Q: I have a 2011 Mustang GT 5.0-liter with 36,000 miles. It has the Brembo brake package and Goodyear F1 tires on it. I’m ready to replace the worn rear tires again with the new OE Goodyears. Last time I replaced the rear tires, I placed the new tires on the front and moved the older front tires to the rear. Now people are telling me that I should place the new tires on the rear drive-axle to reduce the chance of oversteer that might be induced by having too much fun in a curve. With an everyday car I believe that understeer would be the greatest concern, but with 412 horsepower and almost 400 pound-feet of torque, maybe the new tires should be on the back. Which end of the car should the two new tires be placed on my Mustang and is a nitrogen fill worthwhile?
A: On the back. Like you, my first thought was that new tires should be mounted on the front and the older, worn front tires moved to the rear. Because the front tires do a far higher percentage of braking and, of course, steer the vehicle, my instincts said put the best tires on the front.
However, since loss of traction from the front tires — the “understeer” you mention — is easier to correct than “oversteer” — loss of traction from the rear tires — the recommendation for replacing just two tires is to mount the new ones on the rear.
In short, correcting understeer involves “breathing” back the throttle or modulating brake pressure to help the front tires regain traction. Oversteer, on the other hand, requires an instantaneous steering correction in the direction the back end is trying to go in order to keep the front tires pointed where the vehicle is headed, while at the same time neutralizing the throttle — not accelerating and not decelerating — to stop any wheelspin. If and when the rear end regains traction and wants to snap back — so-called “overcorrecting,” a complete misnomer — the steering must be straightened in time with the rear end snapping back to keep the front wheels pointed where the vehicle is traveling.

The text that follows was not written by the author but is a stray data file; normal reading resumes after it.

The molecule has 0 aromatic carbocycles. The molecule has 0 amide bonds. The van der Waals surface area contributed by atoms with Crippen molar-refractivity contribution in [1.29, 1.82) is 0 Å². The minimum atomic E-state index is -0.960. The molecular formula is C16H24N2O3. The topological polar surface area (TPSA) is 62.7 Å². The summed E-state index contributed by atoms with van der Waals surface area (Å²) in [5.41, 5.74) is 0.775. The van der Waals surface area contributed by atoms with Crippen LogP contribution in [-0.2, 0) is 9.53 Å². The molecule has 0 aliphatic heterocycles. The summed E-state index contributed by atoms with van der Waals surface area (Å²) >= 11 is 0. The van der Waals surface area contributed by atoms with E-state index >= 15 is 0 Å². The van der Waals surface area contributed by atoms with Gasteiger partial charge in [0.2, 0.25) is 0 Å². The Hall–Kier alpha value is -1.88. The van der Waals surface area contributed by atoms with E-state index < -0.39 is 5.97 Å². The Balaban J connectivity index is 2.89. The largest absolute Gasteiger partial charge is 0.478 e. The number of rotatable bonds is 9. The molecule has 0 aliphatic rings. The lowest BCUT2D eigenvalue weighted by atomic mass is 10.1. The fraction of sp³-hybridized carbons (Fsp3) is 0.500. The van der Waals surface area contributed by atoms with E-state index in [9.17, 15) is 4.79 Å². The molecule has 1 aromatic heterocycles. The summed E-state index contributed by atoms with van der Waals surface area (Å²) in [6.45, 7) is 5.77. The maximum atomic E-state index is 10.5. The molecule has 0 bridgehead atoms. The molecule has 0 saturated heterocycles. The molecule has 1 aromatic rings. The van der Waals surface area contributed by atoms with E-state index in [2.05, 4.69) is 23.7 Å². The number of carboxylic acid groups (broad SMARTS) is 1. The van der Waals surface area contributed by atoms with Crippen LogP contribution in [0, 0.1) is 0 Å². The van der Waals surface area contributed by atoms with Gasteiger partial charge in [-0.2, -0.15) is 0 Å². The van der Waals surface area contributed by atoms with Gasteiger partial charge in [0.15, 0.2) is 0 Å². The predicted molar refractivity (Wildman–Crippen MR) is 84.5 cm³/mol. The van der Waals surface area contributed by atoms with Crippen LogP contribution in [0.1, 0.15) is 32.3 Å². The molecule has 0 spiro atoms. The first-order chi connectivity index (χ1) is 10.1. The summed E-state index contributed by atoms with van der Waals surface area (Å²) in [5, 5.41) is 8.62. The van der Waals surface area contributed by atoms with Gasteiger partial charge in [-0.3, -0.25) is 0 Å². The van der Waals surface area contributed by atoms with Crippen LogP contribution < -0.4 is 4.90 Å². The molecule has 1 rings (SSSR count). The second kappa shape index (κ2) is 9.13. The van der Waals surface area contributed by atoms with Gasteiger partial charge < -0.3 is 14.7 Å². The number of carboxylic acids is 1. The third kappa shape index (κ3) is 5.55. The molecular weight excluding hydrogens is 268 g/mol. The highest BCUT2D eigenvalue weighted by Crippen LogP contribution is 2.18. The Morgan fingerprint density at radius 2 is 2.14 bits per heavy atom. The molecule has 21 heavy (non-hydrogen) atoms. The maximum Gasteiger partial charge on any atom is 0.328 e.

In the racing schools I teach, we label the correction for oversteer as a three-step process: correct/pause/recover, CPR for short, an easy acronym to remember.
Nitrogen contains no moisture and is less prone to pressure changes with temperature changes, so filling tires with nitrogen makes some sense, but only if you continue to use nitrogen to top up tire pressures.
Q: I own a 2001 Dodge Dakota and would like to clean the engine. Is it OK to take it to a self-service car wash and power wash it?
A: It must be. Ever seen a used car on a dealer lot with a dirty engine? It’s OK to clean the engine and engine compartment as long as you cover any sensitive wiring and electronics and don’t aim the high-pressure spray directly at these components. Remember, engines and drivetrains get wet when when vehicles are driven in the rain. The wiring harnesses and connectors used on modern automobiles are designed to be relatively weatherproof.
Motoring Note: Regarding white smoke from the 2003 Honda, reader Paul Harvey offered a good suggestion. “I had a similar problem involving my 2002 Toyota Sienna. One mechanic told me it was caused by a sludge problem and would require an engine replacement. I had thought it was a head gasket problem and took the van to another mechanic, who diagnosed a bad PCV valve. After he replaced it, the problem was solved.”
A stuck or clogged PCV valve typically forces oil into the combustion chamber, where it is burned, creating a bluish smoke. So checking the PCV system for proper function is a simple step to possibly explain the sudden appearance of smoke from the tailpipe. Thanks for the suggestion, Paul.